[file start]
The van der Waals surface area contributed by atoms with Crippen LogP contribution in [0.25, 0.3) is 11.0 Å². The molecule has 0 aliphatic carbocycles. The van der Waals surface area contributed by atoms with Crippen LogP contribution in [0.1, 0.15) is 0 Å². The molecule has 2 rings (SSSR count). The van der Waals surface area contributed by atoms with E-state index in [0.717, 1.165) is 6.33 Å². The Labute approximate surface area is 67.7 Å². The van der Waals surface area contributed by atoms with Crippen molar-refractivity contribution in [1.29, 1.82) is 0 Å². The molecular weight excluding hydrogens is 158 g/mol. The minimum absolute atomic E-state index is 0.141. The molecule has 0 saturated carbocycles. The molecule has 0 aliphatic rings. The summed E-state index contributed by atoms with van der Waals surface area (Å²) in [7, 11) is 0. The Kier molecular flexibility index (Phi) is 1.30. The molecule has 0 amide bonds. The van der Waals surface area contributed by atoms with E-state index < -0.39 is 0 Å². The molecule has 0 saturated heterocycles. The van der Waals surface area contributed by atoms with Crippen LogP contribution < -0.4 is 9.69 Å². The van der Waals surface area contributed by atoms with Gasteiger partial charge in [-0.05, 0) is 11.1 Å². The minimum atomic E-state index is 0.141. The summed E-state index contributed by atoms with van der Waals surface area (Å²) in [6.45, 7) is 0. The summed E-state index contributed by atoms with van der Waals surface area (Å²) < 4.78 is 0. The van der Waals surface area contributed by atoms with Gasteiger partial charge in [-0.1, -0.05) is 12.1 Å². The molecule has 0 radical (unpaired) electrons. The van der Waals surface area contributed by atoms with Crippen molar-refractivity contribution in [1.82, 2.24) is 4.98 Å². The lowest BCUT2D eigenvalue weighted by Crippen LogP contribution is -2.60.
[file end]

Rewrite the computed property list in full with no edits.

The van der Waals surface area contributed by atoms with Crippen LogP contribution in [0.25, 0.3) is 11.0 Å². The molecule has 0 aliphatic carbocycles. The van der Waals surface area contributed by atoms with Crippen LogP contribution in [0.1, 0.15) is 0 Å². The molecule has 2 rings (SSSR count). The van der Waals surface area contributed by atoms with E-state index in [0.717, 1.165) is 6.33 Å². The Labute approximate surface area is 67.7 Å². The van der Waals surface area contributed by atoms with Crippen molar-refractivity contribution in [1.29, 1.82) is 0 Å². The molecular weight excluding hydrogens is 158 g/mol. The minimum absolute atomic E-state index is 0.141. The molecule has 0 saturated carbocycles. The molecule has 0 aliphatic rings. The summed E-state index contributed by atoms with van der Waals surface area (Å²) in [7, 11) is 0. The Kier molecular flexibility index (Phi) is 1.30. The molecule has 0 amide bonds. The van der Waals surface area contributed by atoms with E-state index < -0.39 is 0 Å². The molecule has 0 saturated heterocycles. The van der Waals surface area contributed by atoms with Crippen LogP contribution < -0.4 is 9.69 Å². The van der Waals surface area contributed by atoms with Gasteiger partial charge in [-0.05, 0) is 11.1 Å². The minimum atomic E-state index is 0.141. The summed E-state index contributed by atoms with van der Waals surface area (Å²) in [6.45, 7) is 0. The summed E-state index contributed by atoms with van der Waals surface area (Å²) < 4.78 is 0. The van der Waals surface area contributed by atoms with Gasteiger partial charge in [-0.1, -0.05) is 12.1 Å². The molecule has 0 radical (unpaired) electrons. The van der Waals surface area contributed by atoms with Crippen molar-refractivity contribution in [1.82, 2.24) is 4.98 Å². The lowest BCUT2D eigenvalue weighted by Crippen LogP contribution is -2.60.